I’ve always been drawn to music in the minor key. This interesting study sheds some light on what happens, emotionally, when listening to “sad” music: It can actually stimulate positive emotions. I think this research should be considered along with other new studies showing what happens within the brain when we experience different kinds of music. But this study, by Japanese researchers and published in Frontiers in Psychology, may help explain why people enjoy listening to sad music, according to a summary in Science Daily.
Ai Kawakami and colleagues from Tokyo University of the Arts and the RIKEN Brain Science Institute, Japan explained that sad music evoked contradictory emotions because the participants of the study tended to feel sad music to be more tragic, less romantic, and less blithe than they felt themselves while listening to it. “In general, sad music induces sadness in listeners, and sadness is regarded as an unpleasant emotion. If sad music actually evokes only unpleasant emotion, we would not listen to it,” the researchers wrote.
“Music that is perceived as sad actually induces romantic emotion as well as sad emotion. And people, regardless of their musical training, experience this ambivalent emotion to listen to the sad music,” added the researchers. Also, unlike sadness in daily life, sadness experienced through art actually feels pleasant, possibly because the latter does not pose an actual threat to our safety. This could help people to deal with their negative emotions in daily life, concluded the authors.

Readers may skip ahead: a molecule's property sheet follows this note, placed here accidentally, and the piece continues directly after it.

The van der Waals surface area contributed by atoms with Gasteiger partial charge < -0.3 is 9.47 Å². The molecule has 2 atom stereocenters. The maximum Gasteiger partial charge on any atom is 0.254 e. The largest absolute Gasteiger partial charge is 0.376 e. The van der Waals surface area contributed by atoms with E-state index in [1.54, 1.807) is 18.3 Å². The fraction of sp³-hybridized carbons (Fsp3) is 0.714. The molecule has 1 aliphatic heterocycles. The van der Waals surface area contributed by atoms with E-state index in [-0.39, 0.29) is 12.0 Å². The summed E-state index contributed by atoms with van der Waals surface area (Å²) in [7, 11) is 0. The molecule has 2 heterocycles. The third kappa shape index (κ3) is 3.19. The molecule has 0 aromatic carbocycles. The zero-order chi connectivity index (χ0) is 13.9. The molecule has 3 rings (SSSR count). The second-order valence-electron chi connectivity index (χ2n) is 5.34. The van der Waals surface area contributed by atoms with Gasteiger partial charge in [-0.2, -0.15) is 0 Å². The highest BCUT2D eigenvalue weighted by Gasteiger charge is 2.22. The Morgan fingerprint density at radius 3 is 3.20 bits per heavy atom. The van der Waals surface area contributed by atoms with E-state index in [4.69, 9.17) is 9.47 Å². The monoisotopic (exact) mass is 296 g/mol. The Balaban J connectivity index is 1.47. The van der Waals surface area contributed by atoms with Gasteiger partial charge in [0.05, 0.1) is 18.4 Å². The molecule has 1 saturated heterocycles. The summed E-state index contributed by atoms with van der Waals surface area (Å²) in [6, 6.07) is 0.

“Emotion experienced by music has no direct danger or harm unlike the emotion experienced in everyday life. Therefore, we can even enjoy unpleasant emotion such as sadness. If we suffer from unpleasant emotion evoked through daily life, sad music might be helpful to alleviate negative emotion,” they added.
For the study, Kawakami and colleagues asked 44 volunteers, including both musicians and non-specialists, to listen to two pieces of sad music and one piece of happy music. Each participant was required to use a set of keywords to rate both their perception of the music and their own emotional state. The sad pieces of music included Glinka’s “La Séparation” in F minor and Blumenfeld’s Etude “Sur Mer” in G minor. The happy music piece was Granados’s Allegro de Concierto in G major. To control for the “happy” effect of major key, they also played the minor-key pieces in major key, and vice versa.